(Kammen et al. 2009)

But The Number of Jobs is the Wrong Metric


Jobs in one sector may be offset by losses in another sector -> cascading effects But even net jobs not correct Changes in Real Income should be focus Concerned about mitigation impact of policy -> $/ tonne CO2

Green Growth and Green Technology


Implied that one main aspect of green growth is new green technology (and export-led growth) Manufacturing is not Innovation Designed by Apple in California Assembled in China Much of RE technology is just manufacturing.

Green Technology and Comparative Advantage


Porter Hypothesis Argument for government regulations for climate change right now Forced adaptation government regulation makes firms more efficient, spurs technology innovation, increases productivity and export competitiveness Weak empirical evidence (Green Growth Leaders 2011)

First Mover Advantage in Technology?


Lots of counter examples Betamax and VHS First PC was Altair Netscape and Explorer Excite (?) and Google search engines iPhone/Droids not first smartphones

First Mover Advantage in Technology?


First mover advantage supported:
Where technology evolves linearly and predictably. When there are scarce resources (can control supply) or strong network externalities (value of customer using product with others) (e.g. computers and software) Very strong learning effects When very strong technological firms could capture early adopters - tech-savvy customers and lock them in (e.g. mobile phone networks)

Second mover advantage supported:


When there exists uncertainty drives up cost of development for pioneers. Avoid investments in inefficient technologies (e.g. uncertainty in platforms -> LCD screens). But technological experience important. (Eggers, NYU)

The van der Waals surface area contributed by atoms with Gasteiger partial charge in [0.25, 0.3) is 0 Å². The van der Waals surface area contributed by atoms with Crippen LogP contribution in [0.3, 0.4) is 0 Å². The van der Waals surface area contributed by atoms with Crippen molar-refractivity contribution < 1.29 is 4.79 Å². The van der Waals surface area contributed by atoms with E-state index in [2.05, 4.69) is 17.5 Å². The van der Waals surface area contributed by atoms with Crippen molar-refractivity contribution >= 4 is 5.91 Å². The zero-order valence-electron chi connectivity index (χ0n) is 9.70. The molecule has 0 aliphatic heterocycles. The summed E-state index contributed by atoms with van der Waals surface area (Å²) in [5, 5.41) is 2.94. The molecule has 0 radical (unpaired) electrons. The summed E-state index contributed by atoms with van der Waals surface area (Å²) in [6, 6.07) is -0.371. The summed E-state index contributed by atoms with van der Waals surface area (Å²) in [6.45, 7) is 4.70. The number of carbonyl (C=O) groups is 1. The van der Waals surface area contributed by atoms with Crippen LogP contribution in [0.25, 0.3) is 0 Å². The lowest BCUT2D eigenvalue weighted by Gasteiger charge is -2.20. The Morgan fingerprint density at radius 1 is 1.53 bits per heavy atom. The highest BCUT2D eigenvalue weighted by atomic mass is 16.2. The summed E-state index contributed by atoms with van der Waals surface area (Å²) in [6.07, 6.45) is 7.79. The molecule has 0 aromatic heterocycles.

Factors that Lead to the Development of New Technologies


Hard to anticipate the next green technology Hard to quantum leap to new areas -> countries tend to develop fields where there are technical linkages (product space) (Hausman / Dani Rodrik) Agglomeration important for technological innovation but effective clusters difficult to orchestrate (Bresnahan and Silicon Valley)

Myriad of Factors for Technological Innovation


Inputs
R&D, local research infrastructure, education of work force, technical skills of workforce, quality of ICT infrastructure, broadband penetration

Environment
Political Environment, Market Opportunities, policies towards free enterprise and competition, policies toward foreign investment, foreign trade and exchange controls, taxes, financing, the labor market, infrastructure

Innovative just a by-product of good policies? Country right scale? (post-Westphalian world). Firms innovate not nations.

Prospects for NE Asia


China has low-cost manufacturing advantage right now

*3 /10 top manufacturers in 2009 (23% of market); 4/10 in 2010 (30.5% of market) (REN21 2010)

*5 /15 top manufacturers in 2009 (23% of market); 7/15 in 2010 (29% of market) (REN21 2010)

Prospects for NE Asia


Japan and Korea will likely do well not because of green technology per se, but its innovation advantages in general
Spillover effects from autos and electronics Rank highly on the various metrics of innovation

Mongolia?

Innovation Index
Rank Japan Switzerland Finland Germany US Taiwan Sweden Israel Netherlands Denmark Korea (The Economist Intelligence Unit 2009) Projected Index (2009 2013) 10 9.7 9.53 9.49 9.44 9.44 9.42 9.20 9.16 9.06 9.05

Innovation in China
China making progress to be more innovative

Conclusions
Green Economy absolutely necessary mitigation and adaptation/resilience Jobs is a misleading metric Green growth (i.e. RE and EE technology) is significantly manufacturing, not innovation But metrics that lead to innovation strong in NE Asia (i.e. Japan, Korea)